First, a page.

THE MEMBER may attend the two meetings held each year, receives the Year Book of the Association, has the opportunity of subscribing to the HISTORY TEACHER'S MAGAZINE—the organ of the Association — at half price, and co-operates with several hundred of the most active and progressive members of the teaching profession.

TO BECOME A MEMBER, send ONE DOLLAR for the year's dues to the Treasurer,



THIS important new textbook treats the medieval period dot I from the English, or French, or German point of view, but from that of the impartial historian considering medieval Europe as a whole. It avoids excessive detail of fact and at the same time includes ample illustrative detail to make the book interesting to students, give them a clear idea of the development of the more important European states, and impress upon them the great personalities of medieval times. Ready in the Fall.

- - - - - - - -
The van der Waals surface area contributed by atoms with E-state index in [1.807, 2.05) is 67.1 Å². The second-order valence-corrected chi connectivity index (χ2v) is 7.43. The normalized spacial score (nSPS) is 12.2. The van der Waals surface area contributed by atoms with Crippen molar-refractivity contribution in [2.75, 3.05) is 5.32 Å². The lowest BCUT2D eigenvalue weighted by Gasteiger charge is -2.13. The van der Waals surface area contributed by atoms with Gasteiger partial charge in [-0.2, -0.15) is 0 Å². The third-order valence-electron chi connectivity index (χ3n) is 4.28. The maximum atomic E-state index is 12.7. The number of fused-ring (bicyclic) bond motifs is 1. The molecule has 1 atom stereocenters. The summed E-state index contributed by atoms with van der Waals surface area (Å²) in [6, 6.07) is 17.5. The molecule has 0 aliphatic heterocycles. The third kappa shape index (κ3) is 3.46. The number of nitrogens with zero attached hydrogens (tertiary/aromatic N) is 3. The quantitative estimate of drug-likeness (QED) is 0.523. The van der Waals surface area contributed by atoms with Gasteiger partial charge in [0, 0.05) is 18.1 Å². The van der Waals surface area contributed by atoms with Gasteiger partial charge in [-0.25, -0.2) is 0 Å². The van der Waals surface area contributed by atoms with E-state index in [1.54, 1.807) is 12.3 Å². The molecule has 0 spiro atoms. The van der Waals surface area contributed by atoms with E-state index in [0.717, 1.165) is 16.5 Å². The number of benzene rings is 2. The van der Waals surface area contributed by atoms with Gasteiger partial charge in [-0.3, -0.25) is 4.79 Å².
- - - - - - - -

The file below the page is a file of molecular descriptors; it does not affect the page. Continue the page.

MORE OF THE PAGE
Good until July 1, 1917 Send onDOLLAR to the Treasurer for a set of the Year Books, 1907-1915. More than 600 pages, addresses and discussions.


Wolume VIII. Number 6.


$2.00 a year. 20 cents a copy.

Bobbie and The War


Bobbie is just an ordinary American boy. He is nearly fourteen and is about ready to enter high school. In scholarship he is below rather than above the average; but he is usually interested in his lessons, and his father is not worrying about his ability to make good. He enjoys sports, games and outdoor life, and like all true boys he loves to tinker with tools. He has shown an unusual affection for animals and will make a pet of anything from an antiquated hen to a tadpole.

Perhaps it was his sensitiveness to the suffering of animals which led us to avoid talking about the Great War when he was near. Perhaps it was because we felt, like most American parents, that the War was monstrous, insensate, something too horrible to bring into the consciousness of a happy whole-souled boy of fourteen. We were thankful that a regulation of the local board of education forbade the discussion of the War in school rooms. And we tried to keep away from him the more terrible of the pictures which soon filled the illustrated papers.